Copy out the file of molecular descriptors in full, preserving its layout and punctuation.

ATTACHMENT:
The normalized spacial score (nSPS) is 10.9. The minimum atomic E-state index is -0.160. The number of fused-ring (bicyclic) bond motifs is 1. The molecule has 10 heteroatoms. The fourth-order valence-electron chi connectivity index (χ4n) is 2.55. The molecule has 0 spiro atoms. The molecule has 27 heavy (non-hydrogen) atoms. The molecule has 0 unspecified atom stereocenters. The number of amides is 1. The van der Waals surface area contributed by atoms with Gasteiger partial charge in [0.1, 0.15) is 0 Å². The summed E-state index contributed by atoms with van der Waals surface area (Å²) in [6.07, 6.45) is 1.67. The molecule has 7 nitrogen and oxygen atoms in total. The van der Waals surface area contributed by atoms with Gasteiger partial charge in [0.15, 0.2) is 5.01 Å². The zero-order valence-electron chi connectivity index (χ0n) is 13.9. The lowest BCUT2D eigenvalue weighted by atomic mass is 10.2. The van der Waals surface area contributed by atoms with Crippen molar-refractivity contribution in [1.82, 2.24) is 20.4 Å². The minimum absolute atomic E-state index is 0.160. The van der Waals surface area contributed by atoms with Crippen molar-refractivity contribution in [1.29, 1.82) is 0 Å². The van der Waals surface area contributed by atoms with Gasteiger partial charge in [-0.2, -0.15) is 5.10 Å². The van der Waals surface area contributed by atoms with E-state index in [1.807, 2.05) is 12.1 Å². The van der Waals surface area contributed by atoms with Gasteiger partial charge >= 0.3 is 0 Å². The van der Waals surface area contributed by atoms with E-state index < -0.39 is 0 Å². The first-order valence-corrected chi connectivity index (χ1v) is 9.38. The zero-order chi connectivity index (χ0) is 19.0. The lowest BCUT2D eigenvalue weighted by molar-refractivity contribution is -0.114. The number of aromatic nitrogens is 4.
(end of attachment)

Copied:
The normalized spacial score (nSPS) is 10.9. The minimum atomic E-state index is -0.160. The number of fused-ring (bicyclic) bond motifs is 1. The molecule has 10 heteroatoms. The fourth-order valence-electron chi connectivity index (χ4n) is 2.55. The molecule has 0 spiro atoms. The molecule has 27 heavy (non-hydrogen) atoms. The molecule has 0 unspecified atom stereocenters. The number of amides is 1. The van der Waals surface area contributed by atoms with Gasteiger partial charge in [0.1, 0.15) is 0 Å². The summed E-state index contributed by atoms with van der Waals surface area (Å²) in [6.07, 6.45) is 1.67. The molecule has 7 nitrogen and oxygen atoms in total. The van der Waals surface area contributed by atoms with Gasteiger partial charge in [0.15, 0.2) is 5.01 Å². The zero-order valence-electron chi connectivity index (χ0n) is 13.9. The lowest BCUT2D eigenvalue weighted by atomic mass is 10.2. The van der Waals surface area contributed by atoms with Crippen molar-refractivity contribution in [1.82, 2.24) is 20.4 Å². The minimum absolute atomic E-state index is 0.160. The van der Waals surface area contributed by atoms with Crippen molar-refractivity contribution in [1.29, 1.82) is 0 Å². The van der Waals surface area contributed by atoms with Gasteiger partial charge in [-0.2, -0.15) is 5.10 Å². The van der Waals surface area contributed by atoms with E-state index in [1.807, 2.05) is 12.1 Å². The van der Waals surface area contributed by atoms with Gasteiger partial charge >= 0.3 is 0 Å². The van der Waals surface area contributed by atoms with E-state index < -0.39 is 0 Å². The first-order valence-corrected chi connectivity index (χ1v) is 9.38. The zero-order chi connectivity index (χ0) is 19.0. The lowest BCUT2D eigenvalue weighted by molar-refractivity contribution is -0.114. The number of aromatic nitrogens is 4.